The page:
Aurora recommendations for academic careers

Aurora rec­om­men­da­tions on attrac­tive and sus­tain­able aca­demic careers

As part of the European Commission's public consultation process on its initiative on attractive and sustainable careers in higher education, the Aurora Network submitted comments.

On January 9, 2024, the European Commission launched a Consultation procedure so that EU citizens as well as institutions can submit comments on a planned Commission initiative for attractive and sustainable careers in higher education. 

The statement of the Aurora Network

The Aurora Universities Network supports the idea of creating a framework for academic careers. In higher education, these careers can involve advancing within a single discipline or exploring various roles across academia.

However, it is important to consider the diversity of academic roles and careers. We ensure the inclusion of this diversity in our recommendations to promote coherence and alignment with relevant EU recommendations and principles:

Alignment with EU Council Recommendations:
Ensure coherence and alignment with EU Council recommendations on research careers, talent retention, CoARAprinciples, and the research management career framework developed under ERA Action 17.

Inclusion of Education, Research, Innovation, and Societal Outreach:
Include education (teaching), research, innovation, and societal outreach in academic careers, recognising that many employees in academic institutions have hybrid careers or shift between functions.

Recognition of the Multidimensional Nature of Academic Careers:
Recognise the multidimensional nature of academic careers and align with CoARA principles, emphasising broader recognition and rewards beyond just the number of publications. Emphasise teaching, impact, societal engagement, research support, management, leadership, and patient care.

Equitable Recognition and Reward System:

Establish a system where teaching is acknowledged and rewarded more comprehensively, placing less emphasis on the quantity of publications, and instead prioritising other areas of academic engagement. These areas encompass teaching, societal impact and engagement, research support and management, leadership, and patient care. Academics should meet basic requirements for teaching and research, and excel in one domain. Encourage the development of interdisciplinary and transdisciplinary skills.

For an example of academic career guidelines and their development process, we refer to the Dutch guidelines outlined in the Recognition & Awarding strategy by the Dutch universities’ Rectors conference UNL.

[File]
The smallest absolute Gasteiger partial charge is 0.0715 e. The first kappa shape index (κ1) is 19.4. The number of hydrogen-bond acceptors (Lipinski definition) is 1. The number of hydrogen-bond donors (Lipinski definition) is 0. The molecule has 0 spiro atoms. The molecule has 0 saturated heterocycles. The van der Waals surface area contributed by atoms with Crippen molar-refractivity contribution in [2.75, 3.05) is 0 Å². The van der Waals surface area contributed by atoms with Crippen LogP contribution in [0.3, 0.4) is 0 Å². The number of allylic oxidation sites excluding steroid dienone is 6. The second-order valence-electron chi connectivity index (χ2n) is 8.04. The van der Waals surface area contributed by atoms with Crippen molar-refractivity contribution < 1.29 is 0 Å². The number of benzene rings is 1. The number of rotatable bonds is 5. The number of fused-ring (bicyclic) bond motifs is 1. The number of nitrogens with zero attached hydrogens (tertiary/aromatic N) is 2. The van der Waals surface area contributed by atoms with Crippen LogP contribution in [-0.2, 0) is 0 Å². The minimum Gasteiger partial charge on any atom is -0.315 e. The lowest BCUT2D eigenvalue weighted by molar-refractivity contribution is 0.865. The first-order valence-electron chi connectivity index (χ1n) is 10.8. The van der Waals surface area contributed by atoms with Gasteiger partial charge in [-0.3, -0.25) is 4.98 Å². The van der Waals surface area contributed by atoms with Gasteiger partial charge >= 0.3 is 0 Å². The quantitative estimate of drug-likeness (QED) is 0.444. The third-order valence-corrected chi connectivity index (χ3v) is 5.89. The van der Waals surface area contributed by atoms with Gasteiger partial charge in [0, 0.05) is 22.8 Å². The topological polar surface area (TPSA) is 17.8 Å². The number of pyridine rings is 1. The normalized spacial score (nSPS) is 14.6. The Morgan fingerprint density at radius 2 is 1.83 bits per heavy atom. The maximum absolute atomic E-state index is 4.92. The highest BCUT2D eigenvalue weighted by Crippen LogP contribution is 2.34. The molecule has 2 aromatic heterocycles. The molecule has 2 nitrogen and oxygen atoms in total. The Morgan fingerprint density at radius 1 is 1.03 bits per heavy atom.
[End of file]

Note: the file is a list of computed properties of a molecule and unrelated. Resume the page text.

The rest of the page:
Furthermore, the background document of this initiative highlights the significance of the joint European degree, the European Universities Initiative, and quality assurance. In this context, we underscore:

Broadening the Horizon:
Academic careers are integral to the European Strategy for Universities, alongside joint European degrees and the European Universities initiative. Focusing solely on joint degree programs and European University Alliances overlooks the broader significance of academic careers.

Unified Framework for Diverse Paths:
Develop a comprehensive framework encompassing various career paths in higher education, including research, staff roles, and research management. This unified approach will facilitate the integration of international experiences into evaluations more effectively.

Addressing International Experiences:
The framework should address international experiences within consortia beyond the European Universities Initiative, resolving challenges associated with varying recognition practices among Member States and their universities. By recognising diverse career paths, the framework can help remove barriers hindering academics from participating in international programs.

Striving for Consistency:
While ensuring quality assurance is essential, there must be greater alignment across the EU and defined minimum standards.

Maintaining Standards:
Any new European quality assurance mechanism should uphold or surpass the effectiveness of existing national systems. The principle of maintaining high standards extends to academic careers, ensuring that current national systems are not replaced by inferior alternatives.

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